Dispelling Myths: Running and Arthritis

A few weeks ago there was an article from the Telegraph newspaper doing the rounds on Twitter. The premise of the article was actually pretty good. It extolled the benefits of weight training for women. Not the typical equipment you might find at the gym but free weights and weight lifting. It was entitled ‘If you want to get in shape, ditch the lady weights and hit the iron’. You can find it here.

I agreed with what most of the author, Dr Brooke Magnanti, said. I agreed with her that you need to lift signficant weights to tone up and become stronger. I started lifting heavier weights during my marathon training and I think it helped me to remain injury free. I agree with her that women are being lied to about diet and exercise and that women have pretty much been brain washed to believe that you can get a Jessica Ennis type body in 4 weeks. More like 5 years and the rest. And she’s right that power lifting makes you feel great because it does. It’s intimidating at first but once you learn the skills and lift progressively higher weights you start to feel amazing. I’d recommend any woman try to learn some weight lifting techniques because it’s not just for men or Olympians.

I was really enjoying the article but then she went and ruined it for me by saying this:

‘Something you can still be doing well into old age, when every marathon runner has had a double knee replacement already? The iron.’

In layman’s terms she is implying that marathon running causes osteoarthritis of the knee. I was incandescent. I am a runner and I am a physiotherapist and I have done my fair share of reading around the subjects and I’m here to tell you right now she is talking UTTER BOLLOCKS.

I went away and did a little research and it was very easy to discover, if you look in the right places, that running has no direct link to causing osteoarthritis of the knee. Many review papers have found that runners are no more likely to develop osteoarthritic changes in the knee and hip than non runners. More research is obviously always needed but anecdotally I have never treated someone who had knee arthritis because of running. Following knee injury playing rugby and football, yes. Being overweight, yes. Hereditary factors, environmental factors, yes. But oddly, or not so oddly enough, from running.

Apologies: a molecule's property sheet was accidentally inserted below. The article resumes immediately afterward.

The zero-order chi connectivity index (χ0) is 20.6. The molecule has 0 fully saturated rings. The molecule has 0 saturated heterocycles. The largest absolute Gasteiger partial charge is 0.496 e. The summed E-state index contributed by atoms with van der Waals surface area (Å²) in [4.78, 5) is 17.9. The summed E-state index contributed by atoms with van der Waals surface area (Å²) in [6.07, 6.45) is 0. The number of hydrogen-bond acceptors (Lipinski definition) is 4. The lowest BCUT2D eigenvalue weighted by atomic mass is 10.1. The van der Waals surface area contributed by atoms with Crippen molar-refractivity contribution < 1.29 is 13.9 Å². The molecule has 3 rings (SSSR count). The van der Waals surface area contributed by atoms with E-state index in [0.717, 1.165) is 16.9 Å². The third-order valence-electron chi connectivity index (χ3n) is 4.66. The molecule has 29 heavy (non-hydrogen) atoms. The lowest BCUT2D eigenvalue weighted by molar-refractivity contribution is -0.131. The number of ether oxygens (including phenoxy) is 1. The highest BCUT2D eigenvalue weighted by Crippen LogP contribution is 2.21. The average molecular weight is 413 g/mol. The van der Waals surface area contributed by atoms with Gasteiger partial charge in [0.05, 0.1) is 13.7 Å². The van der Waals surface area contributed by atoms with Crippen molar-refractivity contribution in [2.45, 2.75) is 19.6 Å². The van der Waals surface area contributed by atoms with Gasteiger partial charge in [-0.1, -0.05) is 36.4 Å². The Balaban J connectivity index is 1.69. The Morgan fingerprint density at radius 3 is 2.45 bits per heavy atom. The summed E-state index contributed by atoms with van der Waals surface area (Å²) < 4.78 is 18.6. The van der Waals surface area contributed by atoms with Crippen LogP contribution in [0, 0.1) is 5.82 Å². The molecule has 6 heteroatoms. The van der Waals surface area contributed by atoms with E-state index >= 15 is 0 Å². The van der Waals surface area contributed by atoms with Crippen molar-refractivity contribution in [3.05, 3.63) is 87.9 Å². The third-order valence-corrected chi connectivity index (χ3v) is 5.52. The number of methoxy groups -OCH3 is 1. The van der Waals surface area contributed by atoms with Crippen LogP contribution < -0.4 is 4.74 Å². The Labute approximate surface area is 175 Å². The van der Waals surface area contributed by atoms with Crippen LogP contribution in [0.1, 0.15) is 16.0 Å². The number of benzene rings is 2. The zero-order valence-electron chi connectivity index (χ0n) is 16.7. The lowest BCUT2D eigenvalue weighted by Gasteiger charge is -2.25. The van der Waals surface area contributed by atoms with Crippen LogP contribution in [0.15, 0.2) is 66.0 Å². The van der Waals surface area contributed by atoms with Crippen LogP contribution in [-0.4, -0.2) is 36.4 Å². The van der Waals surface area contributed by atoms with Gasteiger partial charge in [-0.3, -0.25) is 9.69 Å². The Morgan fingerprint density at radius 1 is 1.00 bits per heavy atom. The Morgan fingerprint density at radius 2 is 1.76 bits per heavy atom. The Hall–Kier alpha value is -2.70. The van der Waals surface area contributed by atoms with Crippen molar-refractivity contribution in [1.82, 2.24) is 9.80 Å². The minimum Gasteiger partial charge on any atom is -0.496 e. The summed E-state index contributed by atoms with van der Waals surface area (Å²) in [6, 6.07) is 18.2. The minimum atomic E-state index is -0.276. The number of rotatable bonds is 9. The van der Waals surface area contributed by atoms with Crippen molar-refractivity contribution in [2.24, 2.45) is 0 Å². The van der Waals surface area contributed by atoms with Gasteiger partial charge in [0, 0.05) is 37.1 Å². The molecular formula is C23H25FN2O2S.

I’m not suggesting runners are immune but there is no evidence that the action of running itself directly causes arthritis. As mentioned above there tends to be other factors contributing such as foot wear, poor muscle power, poor form, poor posture and training errors but not just running. To suggest that in a national paper is a powerful myth to perpetuate and one that has no truth in it. In fact running and other weight bearing exercise has been shown to increase bone density and production of joint fluid so it may in fact hep to prevent osteoarthritis.

So put the thought that running will damage your knees to the back of your mind because it simply isn’t true. I’m not singing the virtues of one exercise over another because to do that is unhelpful. If we stopped doing a sport activity because of potential risks or urban myths then the nation would be even more unfit and overweight than it already is. Just know that marathon running in itself does not lead directly to the orthopaedic surgeon and a couple of joint replacements.

Here’s a link to an abstract from one of the articles I looked at in PM&R, the journal of injury, function and rehabilitation: http://www.ncbi.nlm.nih.gov/pubmed/22632690. I also searched the archive on the British Journal of Sports Medicine which is a great resource.

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